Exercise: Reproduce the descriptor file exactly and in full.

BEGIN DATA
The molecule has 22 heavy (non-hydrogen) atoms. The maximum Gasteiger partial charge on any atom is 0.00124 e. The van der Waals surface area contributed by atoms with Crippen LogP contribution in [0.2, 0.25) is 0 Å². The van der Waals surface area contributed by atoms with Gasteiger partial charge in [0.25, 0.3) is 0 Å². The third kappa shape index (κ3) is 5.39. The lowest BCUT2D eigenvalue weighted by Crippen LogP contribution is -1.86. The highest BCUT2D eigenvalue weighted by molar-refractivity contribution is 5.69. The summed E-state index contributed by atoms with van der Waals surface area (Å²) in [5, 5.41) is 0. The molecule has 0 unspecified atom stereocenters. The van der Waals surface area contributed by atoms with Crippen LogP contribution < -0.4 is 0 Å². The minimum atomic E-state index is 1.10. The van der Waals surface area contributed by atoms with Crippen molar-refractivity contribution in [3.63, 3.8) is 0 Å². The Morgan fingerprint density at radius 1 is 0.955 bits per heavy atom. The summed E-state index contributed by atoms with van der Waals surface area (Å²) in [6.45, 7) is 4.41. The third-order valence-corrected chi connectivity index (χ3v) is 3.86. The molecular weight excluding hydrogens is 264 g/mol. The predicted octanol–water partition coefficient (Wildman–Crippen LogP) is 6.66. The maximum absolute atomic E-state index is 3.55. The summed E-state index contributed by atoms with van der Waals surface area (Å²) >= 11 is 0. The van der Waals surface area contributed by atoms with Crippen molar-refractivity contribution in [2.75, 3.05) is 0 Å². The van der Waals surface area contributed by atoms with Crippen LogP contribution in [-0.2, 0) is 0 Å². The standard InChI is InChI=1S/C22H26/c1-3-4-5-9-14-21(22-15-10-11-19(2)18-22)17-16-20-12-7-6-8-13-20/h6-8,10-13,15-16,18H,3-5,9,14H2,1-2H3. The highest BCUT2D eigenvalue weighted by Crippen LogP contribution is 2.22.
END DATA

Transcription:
The molecule has 22 heavy (non-hydrogen) atoms. The maximum Gasteiger partial charge on any atom is 0.00124 e. The van der Waals surface area contributed by atoms with Crippen LogP contribution in [0.2, 0.25) is 0 Å². The van der Waals surface area contributed by atoms with Gasteiger partial charge in [0.25, 0.3) is 0 Å². The third kappa shape index (κ3) is 5.39. The lowest BCUT2D eigenvalue weighted by Crippen LogP contribution is -1.86. The highest BCUT2D eigenvalue weighted by molar-refractivity contribution is 5.69. The summed E-state index contributed by atoms with van der Waals surface area (Å²) in [5, 5.41) is 0. The molecule has 0 unspecified atom stereocenters. The van der Waals surface area contributed by atoms with Crippen LogP contribution < -0.4 is 0 Å². The minimum atomic E-state index is 1.10. The van der Waals surface area contributed by atoms with Crippen molar-refractivity contribution in [3.63, 3.8) is 0 Å². The Morgan fingerprint density at radius 1 is 0.955 bits per heavy atom. The summed E-state index contributed by atoms with van der Waals surface area (Å²) in [6.45, 7) is 4.41. The third-order valence-corrected chi connectivity index (χ3v) is 3.86. The molecular weight excluding hydrogens is 264 g/mol. The predicted octanol–water partition coefficient (Wildman–Crippen LogP) is 6.66. The maximum absolute atomic E-state index is 3.55. The summed E-state index contributed by atoms with van der Waals surface area (Å²) >= 11 is 0. The van der Waals surface area contributed by atoms with Crippen molar-refractivity contribution in [2.75, 3.05) is 0 Å². The van der Waals surface area contributed by atoms with Crippen LogP contribution in [-0.2, 0) is 0 Å². The standard InChI is InChI=1S/C22H26/c1-3-4-5-9-14-21(22-15-10-11-19(2)18-22)17-16-20-12-7-6-8-13-20/h6-8,10-13,15-16,18H,3-5,9,14H2,1-2H3. The highest BCUT2D eigenvalue weighted by Crippen LogP contribution is 2.22.